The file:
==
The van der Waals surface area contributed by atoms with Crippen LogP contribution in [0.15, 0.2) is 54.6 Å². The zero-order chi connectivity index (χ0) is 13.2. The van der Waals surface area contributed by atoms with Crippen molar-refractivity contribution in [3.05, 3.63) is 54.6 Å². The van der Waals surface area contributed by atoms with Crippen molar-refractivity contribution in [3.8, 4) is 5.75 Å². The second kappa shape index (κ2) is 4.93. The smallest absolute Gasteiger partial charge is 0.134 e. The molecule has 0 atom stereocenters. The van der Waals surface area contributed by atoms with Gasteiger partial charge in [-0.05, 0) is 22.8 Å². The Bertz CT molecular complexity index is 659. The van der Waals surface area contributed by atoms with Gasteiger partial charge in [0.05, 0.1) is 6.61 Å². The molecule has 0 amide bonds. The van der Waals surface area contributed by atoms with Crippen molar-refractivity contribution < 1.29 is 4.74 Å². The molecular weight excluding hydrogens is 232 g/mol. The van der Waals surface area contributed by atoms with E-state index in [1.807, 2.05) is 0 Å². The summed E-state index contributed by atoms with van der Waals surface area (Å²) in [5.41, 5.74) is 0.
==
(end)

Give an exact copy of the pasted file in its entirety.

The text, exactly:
The van der Waals surface area contributed by atoms with Crippen LogP contribution in [0.15, 0.2) is 54.6 Å². The zero-order chi connectivity index (χ0) is 13.2. The van der Waals surface area contributed by atoms with Crippen molar-refractivity contribution in [3.05, 3.63) is 54.6 Å². The van der Waals surface area contributed by atoms with Crippen molar-refractivity contribution in [3.8, 4) is 5.75 Å². The second kappa shape index (κ2) is 4.93. The smallest absolute Gasteiger partial charge is 0.134 e. The molecule has 0 atom stereocenters. The van der Waals surface area contributed by atoms with Gasteiger partial charge in [-0.05, 0) is 22.8 Å². The Bertz CT molecular complexity index is 659. The van der Waals surface area contributed by atoms with Gasteiger partial charge in [0.05, 0.1) is 6.61 Å². The molecule has 0 amide bonds. The van der Waals surface area contributed by atoms with Crippen molar-refractivity contribution < 1.29 is 4.74 Å². The molecular weight excluding hydrogens is 232 g/mol. The van der Waals surface area contributed by atoms with E-state index in [1.807, 2.05) is 0 Å². The summed E-state index contributed by atoms with van der Waals surface area (Å²) in [5.41, 5.74) is 0.